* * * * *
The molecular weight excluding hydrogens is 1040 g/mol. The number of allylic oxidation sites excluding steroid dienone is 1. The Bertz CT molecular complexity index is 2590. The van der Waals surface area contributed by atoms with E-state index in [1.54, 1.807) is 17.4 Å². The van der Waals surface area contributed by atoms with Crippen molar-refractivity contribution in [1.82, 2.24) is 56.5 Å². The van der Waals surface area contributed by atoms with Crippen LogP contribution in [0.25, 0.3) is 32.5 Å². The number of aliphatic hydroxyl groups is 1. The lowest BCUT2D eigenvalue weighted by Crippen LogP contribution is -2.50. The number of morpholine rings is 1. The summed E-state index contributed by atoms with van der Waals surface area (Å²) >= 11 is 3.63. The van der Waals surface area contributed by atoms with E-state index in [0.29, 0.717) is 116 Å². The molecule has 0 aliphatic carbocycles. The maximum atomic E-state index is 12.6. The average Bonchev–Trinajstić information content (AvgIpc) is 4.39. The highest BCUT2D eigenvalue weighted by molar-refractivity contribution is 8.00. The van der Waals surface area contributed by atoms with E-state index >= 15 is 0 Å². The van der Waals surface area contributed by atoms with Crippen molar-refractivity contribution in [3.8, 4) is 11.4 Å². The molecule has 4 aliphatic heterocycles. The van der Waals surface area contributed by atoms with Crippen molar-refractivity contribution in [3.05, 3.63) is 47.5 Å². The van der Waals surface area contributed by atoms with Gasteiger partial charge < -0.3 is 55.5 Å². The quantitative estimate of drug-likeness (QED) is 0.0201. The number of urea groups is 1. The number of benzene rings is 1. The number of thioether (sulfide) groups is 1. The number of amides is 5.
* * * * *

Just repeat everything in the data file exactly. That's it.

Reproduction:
The molecular weight excluding hydrogens is 1040 g/mol. The number of allylic oxidation sites excluding steroid dienone is 1. The Bertz CT molecular complexity index is 2590. The van der Waals surface area contributed by atoms with E-state index in [1.54, 1.807) is 17.4 Å². The van der Waals surface area contributed by atoms with Crippen molar-refractivity contribution in [1.82, 2.24) is 56.5 Å². The van der Waals surface area contributed by atoms with Crippen LogP contribution in [0.25, 0.3) is 32.5 Å². The number of aliphatic hydroxyl groups is 1. The lowest BCUT2D eigenvalue weighted by Crippen LogP contribution is -2.50. The number of morpholine rings is 1. The summed E-state index contributed by atoms with van der Waals surface area (Å²) >= 11 is 3.63. The van der Waals surface area contributed by atoms with E-state index in [0.29, 0.717) is 116 Å². The molecule has 0 aliphatic carbocycles. The maximum atomic E-state index is 12.6. The average Bonchev–Trinajstić information content (AvgIpc) is 4.39. The highest BCUT2D eigenvalue weighted by molar-refractivity contribution is 8.00. The van der Waals surface area contributed by atoms with E-state index >= 15 is 0 Å². The van der Waals surface area contributed by atoms with Crippen molar-refractivity contribution in [3.8, 4) is 11.4 Å². The molecule has 4 aliphatic heterocycles. The van der Waals surface area contributed by atoms with Crippen molar-refractivity contribution in [3.05, 3.63) is 47.5 Å². The van der Waals surface area contributed by atoms with Gasteiger partial charge < -0.3 is 55.5 Å². The quantitative estimate of drug-likeness (QED) is 0.0201. The number of urea groups is 1. The number of benzene rings is 1. The number of thioether (sulfide) groups is 1. The number of amides is 5.